|Banish Weeds from Walkways||Edging Garden Beds||Target Seeds to Stop Weeds|
|Forsythia Puts Garderners
on Spring Weed Alert
|Pull, Prevent, Repeat Annually||Organic Weed Prevention|
News Feature 309 words
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In spring, as vegetable gardeners gear up to sow homegrown produce, dormant weed seeds lie buried in the soil, ready to sprout the instant conditions are right. And sprout they will, leaving fledgling beans, zucchini, herbs and tomatoes to compete with fast-growing, naturally-adapted weeds for space, water and nutrients in the garden.
Ironically, the very act of preparing a vegetable garden encourages weeds. Turning and tilling the soil, and creating the furrows in which to plant vegetable seeds, exposes these dormant weed seeds to the light they need to germinate and grow.
Most gardeners know to lay down a layer of mulch atop garden soil to deny weed seeds the sunlight they need to sprout. Fewer know that there’s an organic pre-emergent option for vegetable gardens that can effectively double the weed-fighting power of mulch.
Research at Iowa State University found that corn gluten has properties that prevent seeds from germinating, making it an effective organic pre-emergent weed preventer for food crops, usable all season long, right up to the day of harvest.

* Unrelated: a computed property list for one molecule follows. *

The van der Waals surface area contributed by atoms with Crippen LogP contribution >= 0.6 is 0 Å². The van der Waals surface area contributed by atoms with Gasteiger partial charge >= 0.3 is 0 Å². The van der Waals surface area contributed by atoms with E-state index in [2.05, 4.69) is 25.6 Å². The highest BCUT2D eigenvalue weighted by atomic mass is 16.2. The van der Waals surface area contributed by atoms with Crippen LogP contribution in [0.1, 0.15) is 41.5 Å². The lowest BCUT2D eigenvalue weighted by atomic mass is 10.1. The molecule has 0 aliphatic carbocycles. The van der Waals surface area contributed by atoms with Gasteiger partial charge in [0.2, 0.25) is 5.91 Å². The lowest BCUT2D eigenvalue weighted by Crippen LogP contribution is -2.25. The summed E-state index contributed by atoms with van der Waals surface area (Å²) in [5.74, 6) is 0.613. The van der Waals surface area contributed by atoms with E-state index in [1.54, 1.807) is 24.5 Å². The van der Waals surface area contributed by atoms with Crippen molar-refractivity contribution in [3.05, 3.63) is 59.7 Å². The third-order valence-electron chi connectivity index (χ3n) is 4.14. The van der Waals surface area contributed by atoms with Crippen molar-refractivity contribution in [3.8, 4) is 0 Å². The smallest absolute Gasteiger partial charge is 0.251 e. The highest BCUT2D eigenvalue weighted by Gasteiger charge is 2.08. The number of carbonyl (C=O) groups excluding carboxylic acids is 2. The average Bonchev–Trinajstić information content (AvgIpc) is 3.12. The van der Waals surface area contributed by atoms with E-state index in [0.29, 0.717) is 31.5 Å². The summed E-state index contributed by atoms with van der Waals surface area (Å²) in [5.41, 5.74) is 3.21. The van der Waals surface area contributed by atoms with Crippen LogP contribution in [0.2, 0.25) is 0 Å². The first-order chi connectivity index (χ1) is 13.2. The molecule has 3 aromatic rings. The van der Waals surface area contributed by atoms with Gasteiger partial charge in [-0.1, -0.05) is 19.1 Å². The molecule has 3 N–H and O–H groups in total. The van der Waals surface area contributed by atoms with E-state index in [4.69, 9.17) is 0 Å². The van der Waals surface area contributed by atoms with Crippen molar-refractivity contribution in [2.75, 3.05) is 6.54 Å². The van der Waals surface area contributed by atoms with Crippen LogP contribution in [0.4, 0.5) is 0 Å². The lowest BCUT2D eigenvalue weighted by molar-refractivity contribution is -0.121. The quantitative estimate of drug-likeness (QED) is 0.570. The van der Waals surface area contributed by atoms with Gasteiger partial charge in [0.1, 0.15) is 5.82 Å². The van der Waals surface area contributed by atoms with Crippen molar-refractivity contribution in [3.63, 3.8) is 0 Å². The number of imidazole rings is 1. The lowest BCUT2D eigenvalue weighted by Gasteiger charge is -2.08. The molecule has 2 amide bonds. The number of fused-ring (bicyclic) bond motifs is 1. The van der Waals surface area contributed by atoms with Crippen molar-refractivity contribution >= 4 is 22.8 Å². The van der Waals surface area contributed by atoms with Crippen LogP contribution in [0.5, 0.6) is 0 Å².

An easy-to-apply granular corn gluten option is Preen Natural Vegetable Garden Weed Preventer, which comes with a flip-top shake applicator. Sprinkled atop garden soil or mulch, Preen Natural stops weed seeds there from sprouting for up to four weeks per application. During that period, it also stops weed seeds carried in by wind, birds and animals.
Pre-emergents don’t kill weeds. They’re weed preventers. So existing weeds must be removed manually or killed by other means.
It’s important to remember that pre-emergent weed preventers don’t distinguish between weed seeds and vegetable seeds. Gardeners planting vegetable seeds should apply pre-emergent once their young vegetable plants are fully-emerged, have attained a height of close to three inches and exhibit what are called “true leaves” (the stage beyond the initial leaf-like furls that tiny sprouts put out).